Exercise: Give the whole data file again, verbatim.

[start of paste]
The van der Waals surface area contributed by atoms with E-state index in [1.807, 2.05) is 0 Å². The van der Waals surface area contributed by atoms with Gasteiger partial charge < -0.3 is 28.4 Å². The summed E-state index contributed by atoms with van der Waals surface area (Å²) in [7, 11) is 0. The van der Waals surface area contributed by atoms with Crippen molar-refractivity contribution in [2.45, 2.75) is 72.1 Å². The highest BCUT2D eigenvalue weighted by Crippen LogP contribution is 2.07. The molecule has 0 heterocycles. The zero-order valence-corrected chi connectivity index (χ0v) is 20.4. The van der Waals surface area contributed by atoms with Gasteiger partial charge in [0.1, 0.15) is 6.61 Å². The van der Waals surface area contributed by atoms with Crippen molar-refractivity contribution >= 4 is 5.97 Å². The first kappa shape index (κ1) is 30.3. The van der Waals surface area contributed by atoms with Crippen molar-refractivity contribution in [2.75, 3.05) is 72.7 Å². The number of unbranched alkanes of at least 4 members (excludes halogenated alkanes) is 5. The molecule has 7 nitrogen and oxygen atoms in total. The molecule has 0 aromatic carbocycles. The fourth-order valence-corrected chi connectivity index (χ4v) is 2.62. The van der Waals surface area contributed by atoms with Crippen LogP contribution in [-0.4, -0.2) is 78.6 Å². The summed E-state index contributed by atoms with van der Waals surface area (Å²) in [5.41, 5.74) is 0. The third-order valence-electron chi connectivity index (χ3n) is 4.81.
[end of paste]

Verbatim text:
The van der Waals surface area contributed by atoms with E-state index in [1.807, 2.05) is 0 Å². The van der Waals surface area contributed by atoms with Gasteiger partial charge < -0.3 is 28.4 Å². The summed E-state index contributed by atoms with van der Waals surface area (Å²) in [7, 11) is 0. The van der Waals surface area contributed by atoms with Crippen molar-refractivity contribution in [2.45, 2.75) is 72.1 Å². The highest BCUT2D eigenvalue weighted by Crippen LogP contribution is 2.07. The molecule has 0 heterocycles. The zero-order valence-corrected chi connectivity index (χ0v) is 20.4. The van der Waals surface area contributed by atoms with Gasteiger partial charge in [0.1, 0.15) is 6.61 Å². The van der Waals surface area contributed by atoms with Crippen molar-refractivity contribution >= 4 is 5.97 Å². The first kappa shape index (κ1) is 30.3. The van der Waals surface area contributed by atoms with Crippen molar-refractivity contribution in [2.75, 3.05) is 72.7 Å². The number of unbranched alkanes of at least 4 members (excludes halogenated alkanes) is 5. The molecule has 7 nitrogen and oxygen atoms in total. The molecule has 0 aromatic carbocycles. The fourth-order valence-corrected chi connectivity index (χ4v) is 2.62. The van der Waals surface area contributed by atoms with Crippen LogP contribution in [-0.4, -0.2) is 78.6 Å². The summed E-state index contributed by atoms with van der Waals surface area (Å²) in [5.41, 5.74) is 0. The third-order valence-electron chi connectivity index (χ3n) is 4.81.